Will China’s gifting clampdown damage international spirit sales?

11th September, 2013 by Chris Mercer

Distillers’ jangling nerves have temporarily dampened the sound of clinking glasses in China, but no one is taking their eyes off the long-term prize.

Spirits-in-China

The future looks bright for international spirits in China

Did you really think it would be that simple? Like all the best films, China’s plot is twisting like an Olympic contortionist in 2013, faced with a slowing economy and the well publicised government clampdown on ‘gift giving’ and hedonistic banqueting by officials.

High-end local baijiu players Moutai and Wuliangye have seen their stock price tumble. Pernod Ricard has raised some concern about slowing Scotch sales, and even the Cognac surge has softened.

But don’t be fooled by those relishing the prospect of an alternative ending to China’s story. Sales of imported spirits are still growing. Longer-term, Chinese consumers appear willing to expand their repertoires, and distillers remain committed to extending their reach in the country.

Emerging categories are beginning to chip away at the duopoly of blended Scotch and Cognac. “We know there’s a slowdown, but we are seeing double-digit growth in the single malt category,” says James Maxwell, regional director for Asia at Pernod Ricard’s Chivas Brothers.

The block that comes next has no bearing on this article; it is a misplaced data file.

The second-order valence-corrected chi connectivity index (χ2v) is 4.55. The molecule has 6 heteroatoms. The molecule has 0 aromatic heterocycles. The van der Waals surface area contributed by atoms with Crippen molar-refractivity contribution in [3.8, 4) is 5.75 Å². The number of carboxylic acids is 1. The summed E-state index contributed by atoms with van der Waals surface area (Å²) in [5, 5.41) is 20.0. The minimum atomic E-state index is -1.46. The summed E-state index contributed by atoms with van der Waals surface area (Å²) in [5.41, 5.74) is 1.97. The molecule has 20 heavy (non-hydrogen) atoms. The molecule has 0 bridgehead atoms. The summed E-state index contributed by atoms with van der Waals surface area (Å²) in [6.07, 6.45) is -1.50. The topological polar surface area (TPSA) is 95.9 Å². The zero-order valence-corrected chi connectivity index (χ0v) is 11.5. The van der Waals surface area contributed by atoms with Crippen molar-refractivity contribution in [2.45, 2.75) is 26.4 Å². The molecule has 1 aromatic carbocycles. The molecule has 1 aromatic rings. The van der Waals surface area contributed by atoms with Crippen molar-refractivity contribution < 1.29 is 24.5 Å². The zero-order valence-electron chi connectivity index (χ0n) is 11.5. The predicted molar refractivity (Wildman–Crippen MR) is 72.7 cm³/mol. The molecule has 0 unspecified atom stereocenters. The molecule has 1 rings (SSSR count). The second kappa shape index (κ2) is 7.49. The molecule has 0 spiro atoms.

Single malt minority

The group, which is enjoying success across Asia with The Glenlivet, estimates China’s market for single malt Scotch is a relatively tiny 75,000 cases, but expanding by 15% year on year. It’s notable that a relatively new arrival on the scene, Beam Inc, singles out Laphroaig single malt as a key growth brand there.

“Chinese consumers like to stand out from the crowd,” says Maxwell. It’s easy to get kudos “if you can drink something not seen or heard of before”.

He says that duty-free, in particular, is helping to showcase new drinks. “Chinese people are travelling more, and not just in the region. Those that are travelling are being exposed to a wider variety of brands and the younger generation are often Western-educated”.

Combine this inquisitiveness with a burgeoning middle class that, according to McKinsey analysts, will mean private consumption of goods contributes 51% of China’s GDP growth by 2030, up from 27% in 2010, and the scene is set for distillers to flourish.

That said, it’s still early days. International spirits only account for 2% of the overall market by volume. Diageo’s MD for Greater China, Joseph Tcheng, points out that vodka, for instance, is only 5% of international spirits volumes in China, and sales are only rising in low single digits. “We are seeding our vodka portfolio of Smirnoff, Ketel One and Cîroc in the modern on-trade,” says Tcheng.

If vodka has some yards to make up, spare a thought for gin. “We’ve done well with Beefeater 24, which really dials up botanicals from the region, such as Chinese green tea,” says Maxwell. “[But] ultimately, we’ll have a more difficult time in China with gin.”

One Response to “Will China’s gifting clampdown damage international spirit sales?”

  1. Jaroslav Sedlacek says:

    Hello,
    I was wondering if all the percentages that you have involved are including Hong Kong.
    Thank you

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